I am fortunate. I’ve made a great living as a columnist while battling editors who didn’t want me immersed in the Rose scandal in Cincinnati, or didn’t want me explaining to a Chicago audience why Michael Jordan’s gambling problem left him exposed to extortion. I usually found a way to get necessary columns into print and commentary onto radio airwaves.
Today, you’re reading one of the few industry sites that would publish this column. We are covering sports here, not trying to make bushels of money off sports. I used to appear regularly on “Around The Horn,” ESPN’s banter show. There’s a better chance now of ATH debating the color of Pitaro’s underwear than discussing the scummy intersection of sports, sports media and gambling companies.
At least I still have my bullhorn, prepared for the oncoming shitstorms. In gambling parlance, I’m the longest of longshots, but I’m also the rarest of rarities. No one can call me a sellout.
Jay Mariotti, called “the most impacting Chicago sportswriter of the past quarter-century,’’ writes a weekly media column for Barrett Sports Media and regular sports columns for Substack while appearing on some of the 1,678,498 podcasts in production today. He’s an accomplished columnist, TV panelist and radio talk host. Living in Los Angeles, he gravitated by osmosis to film projects. Compensation for this column is donated to the Chicago Sun-Times Charity Trust.
Robert Griffin III Wants to Tell Your Story the Right Way
“Even if I do know you personally, I’m not going to bring that to the broadcast because that’s not my job.”
During last season’s VRBO Fiesta Bowl, Robert Griffin III was part of ESPN’s alternate telecast at field level alongside Pat McAfee. Suddenly, the Heisman Trophy winner took a phone call. Once he hung up the phone, Griffin divulged that his wife had gone into labor and proceeded to sprint off of the field to catch a flight. An ESPN cameraperson documented his run and jubilation as he returned home to welcome his daughter, Gia, into the world. It encapsulated just what motivates Griffin to appear on television and discuss football, and why he is one of ESPN’s budding talents with the chance to make an impact on sports media and his community for years to come.
“This was an opportunity for me to go out and be different in the way that the media covers the players and truly get to the bottom of telling the players’ stories the right way,” Griffin said. “I look at this as an opportunity to do that.”
Griffin was a three-sport athlete as a student at Copperas Cove High School, and ultimately broke Texas state records in track and field. In addition to that, he played basketball and was the starting quarterback for the school’s football team as a junior and senior, drawing attention from various schools around the country. He ended up graduating high school one semester early and quickly became a star at Baylor University in both football and track and field.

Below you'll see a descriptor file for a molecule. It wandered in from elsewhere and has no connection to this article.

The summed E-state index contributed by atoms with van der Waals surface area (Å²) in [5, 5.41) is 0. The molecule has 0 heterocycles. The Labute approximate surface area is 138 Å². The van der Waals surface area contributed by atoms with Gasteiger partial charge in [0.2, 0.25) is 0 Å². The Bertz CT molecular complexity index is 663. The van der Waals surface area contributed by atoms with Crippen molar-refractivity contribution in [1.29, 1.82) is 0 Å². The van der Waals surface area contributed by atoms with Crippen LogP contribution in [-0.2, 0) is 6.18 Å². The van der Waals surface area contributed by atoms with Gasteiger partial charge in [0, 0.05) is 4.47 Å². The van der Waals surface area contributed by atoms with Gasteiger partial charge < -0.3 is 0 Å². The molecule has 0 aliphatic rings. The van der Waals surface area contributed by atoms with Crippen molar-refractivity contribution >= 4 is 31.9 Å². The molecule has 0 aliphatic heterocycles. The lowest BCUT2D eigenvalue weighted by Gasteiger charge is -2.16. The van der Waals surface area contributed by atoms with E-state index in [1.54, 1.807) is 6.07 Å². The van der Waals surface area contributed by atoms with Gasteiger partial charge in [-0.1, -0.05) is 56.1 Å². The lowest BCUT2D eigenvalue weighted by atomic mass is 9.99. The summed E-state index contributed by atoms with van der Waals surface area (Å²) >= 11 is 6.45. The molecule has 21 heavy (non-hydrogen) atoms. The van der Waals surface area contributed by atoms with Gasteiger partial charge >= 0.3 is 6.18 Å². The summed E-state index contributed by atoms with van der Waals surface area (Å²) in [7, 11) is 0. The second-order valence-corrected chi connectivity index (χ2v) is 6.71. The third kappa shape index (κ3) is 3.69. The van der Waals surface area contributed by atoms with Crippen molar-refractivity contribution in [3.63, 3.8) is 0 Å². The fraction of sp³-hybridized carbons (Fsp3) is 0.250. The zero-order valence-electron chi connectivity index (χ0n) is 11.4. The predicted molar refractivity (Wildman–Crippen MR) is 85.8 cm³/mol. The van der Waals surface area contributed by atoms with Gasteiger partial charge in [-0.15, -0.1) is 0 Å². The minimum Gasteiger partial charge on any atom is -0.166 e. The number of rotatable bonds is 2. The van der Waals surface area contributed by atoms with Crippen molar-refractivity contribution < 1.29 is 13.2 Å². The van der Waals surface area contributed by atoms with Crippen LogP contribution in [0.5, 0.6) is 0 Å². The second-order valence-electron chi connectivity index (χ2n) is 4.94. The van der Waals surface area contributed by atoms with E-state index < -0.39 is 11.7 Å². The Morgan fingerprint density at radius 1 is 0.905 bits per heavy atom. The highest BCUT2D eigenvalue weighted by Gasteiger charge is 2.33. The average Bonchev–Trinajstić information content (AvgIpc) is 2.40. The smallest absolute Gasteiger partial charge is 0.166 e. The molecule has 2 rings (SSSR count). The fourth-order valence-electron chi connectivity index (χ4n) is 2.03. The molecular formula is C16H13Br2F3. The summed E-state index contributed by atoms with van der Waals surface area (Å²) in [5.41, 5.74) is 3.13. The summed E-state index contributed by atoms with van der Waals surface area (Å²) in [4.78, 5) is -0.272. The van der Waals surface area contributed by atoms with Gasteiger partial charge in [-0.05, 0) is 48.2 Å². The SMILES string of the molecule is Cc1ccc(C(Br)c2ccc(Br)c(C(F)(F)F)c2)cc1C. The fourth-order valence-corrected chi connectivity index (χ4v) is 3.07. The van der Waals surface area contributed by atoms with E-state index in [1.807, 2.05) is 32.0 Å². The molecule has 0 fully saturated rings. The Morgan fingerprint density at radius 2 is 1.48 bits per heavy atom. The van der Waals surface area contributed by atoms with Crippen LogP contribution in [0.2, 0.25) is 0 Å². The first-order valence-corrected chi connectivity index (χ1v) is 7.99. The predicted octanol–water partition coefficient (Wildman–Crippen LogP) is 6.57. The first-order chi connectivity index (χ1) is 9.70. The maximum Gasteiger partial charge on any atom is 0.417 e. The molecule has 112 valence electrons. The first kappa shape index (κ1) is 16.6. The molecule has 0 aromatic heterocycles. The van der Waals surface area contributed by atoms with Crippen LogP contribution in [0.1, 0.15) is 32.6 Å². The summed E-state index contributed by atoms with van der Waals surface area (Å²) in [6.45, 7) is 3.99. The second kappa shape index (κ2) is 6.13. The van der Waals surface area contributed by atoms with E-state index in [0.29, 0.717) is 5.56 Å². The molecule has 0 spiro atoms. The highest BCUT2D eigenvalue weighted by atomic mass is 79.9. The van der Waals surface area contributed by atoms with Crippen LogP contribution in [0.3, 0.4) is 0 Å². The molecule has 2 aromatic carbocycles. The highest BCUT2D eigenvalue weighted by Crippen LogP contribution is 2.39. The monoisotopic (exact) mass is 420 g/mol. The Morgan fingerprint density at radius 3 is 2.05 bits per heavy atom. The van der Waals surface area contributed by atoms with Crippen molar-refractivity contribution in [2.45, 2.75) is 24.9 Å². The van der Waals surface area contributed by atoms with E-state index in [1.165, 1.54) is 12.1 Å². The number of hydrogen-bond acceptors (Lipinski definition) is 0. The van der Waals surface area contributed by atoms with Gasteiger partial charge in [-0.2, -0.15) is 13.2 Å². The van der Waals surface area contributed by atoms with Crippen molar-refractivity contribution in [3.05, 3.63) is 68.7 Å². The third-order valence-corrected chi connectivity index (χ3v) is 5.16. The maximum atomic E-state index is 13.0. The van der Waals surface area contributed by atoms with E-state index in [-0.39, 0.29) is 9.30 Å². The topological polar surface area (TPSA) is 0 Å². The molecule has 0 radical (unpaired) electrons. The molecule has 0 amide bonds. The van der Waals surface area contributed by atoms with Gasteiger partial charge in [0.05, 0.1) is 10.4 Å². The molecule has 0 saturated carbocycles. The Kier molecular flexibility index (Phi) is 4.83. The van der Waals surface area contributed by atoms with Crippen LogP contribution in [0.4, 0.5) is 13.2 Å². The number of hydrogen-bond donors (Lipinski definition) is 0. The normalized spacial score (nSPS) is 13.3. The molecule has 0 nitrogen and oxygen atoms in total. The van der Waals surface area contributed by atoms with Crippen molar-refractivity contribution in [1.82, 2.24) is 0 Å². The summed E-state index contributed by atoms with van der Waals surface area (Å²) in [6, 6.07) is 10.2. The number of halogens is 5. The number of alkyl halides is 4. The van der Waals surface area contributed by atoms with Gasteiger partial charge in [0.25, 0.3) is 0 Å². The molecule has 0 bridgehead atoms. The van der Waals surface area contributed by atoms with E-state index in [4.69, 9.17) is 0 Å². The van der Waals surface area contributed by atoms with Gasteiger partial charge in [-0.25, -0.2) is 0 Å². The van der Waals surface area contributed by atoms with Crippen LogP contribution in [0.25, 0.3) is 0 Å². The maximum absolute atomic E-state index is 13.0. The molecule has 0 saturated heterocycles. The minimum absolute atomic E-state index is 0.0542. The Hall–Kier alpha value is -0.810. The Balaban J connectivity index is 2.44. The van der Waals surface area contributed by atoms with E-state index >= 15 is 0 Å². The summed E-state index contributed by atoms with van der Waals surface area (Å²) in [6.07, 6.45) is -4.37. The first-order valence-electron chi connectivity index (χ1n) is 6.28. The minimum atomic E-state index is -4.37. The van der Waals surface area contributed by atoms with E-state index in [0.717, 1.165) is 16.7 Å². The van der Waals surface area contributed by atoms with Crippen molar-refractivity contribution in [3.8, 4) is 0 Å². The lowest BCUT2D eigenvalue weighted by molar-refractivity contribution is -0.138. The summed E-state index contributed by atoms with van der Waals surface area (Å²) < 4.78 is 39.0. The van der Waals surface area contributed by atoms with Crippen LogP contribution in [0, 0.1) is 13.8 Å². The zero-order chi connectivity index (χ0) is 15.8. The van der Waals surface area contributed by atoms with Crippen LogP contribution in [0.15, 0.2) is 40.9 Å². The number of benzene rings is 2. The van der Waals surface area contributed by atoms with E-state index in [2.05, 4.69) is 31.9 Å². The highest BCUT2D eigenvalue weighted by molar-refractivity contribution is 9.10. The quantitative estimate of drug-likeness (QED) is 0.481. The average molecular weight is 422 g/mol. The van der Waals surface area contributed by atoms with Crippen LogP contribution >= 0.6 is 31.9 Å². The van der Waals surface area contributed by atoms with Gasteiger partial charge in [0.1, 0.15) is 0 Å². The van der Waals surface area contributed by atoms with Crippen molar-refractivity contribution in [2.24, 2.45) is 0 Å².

Robert Griffin III’s nascent talent was hardly inconspicuous, evidenced by being named the 2008 Big 12 Conference Offensive Freshman of the Year and then, three years later, the winner of the Heisman Trophy. In the end, he graduated having set or tied 54 school records and helped the program to its first bowl game win in 19 years.
Ultimately, he transitioned to the NFL in a career with many trials and tribulations, but through it all, he never lost his sense of persistence. Nearly a decade later, he returned to college, but this time as a member of the media covering the game from afar. Unlike a majority of former players though, Griffin did not formally retire from playing football when inking a broadcasting contract with ESPN.
“I haven’t retired yet at all,” he said. “I tell everyone that asks me the question that I train every day [and] I’m prepared to play if that call does come. I’ve had some talks with teams over the past two years; just nothing has come to fruition.”
While Griffin’s focus as a broadcaster is undeniable, he never thought about seriously pursuing sports media until his broadcast agent pushed him to do so. He was urged to take an audition at FOX Sports. Griffin broke down highlights and called a mock NFL game alongside lead play-by-play announcer Kevin Burkhardt. He was not prepared for that second part, but impressed executives and precipitously realized a career in the space may not be so outlandish after all.
Griffin then moved to ESPN where he experienced a similar audition process, this time calling a game with play-by-play announcer Rece Davis. Once the audition concluded, it was determined that Griffin would not only begin working in the industry, but that he would be accelerated because of his ability to communicate in an informative and entertaining style.
As a player, he saw the way media members covered teams – sometimes bereft of objectivity – and therefore saw assimilating into the industry as a chance to change that. Now, he is focused on telling the stories of the players en masse while being prepared to pivot at a moment’s notice.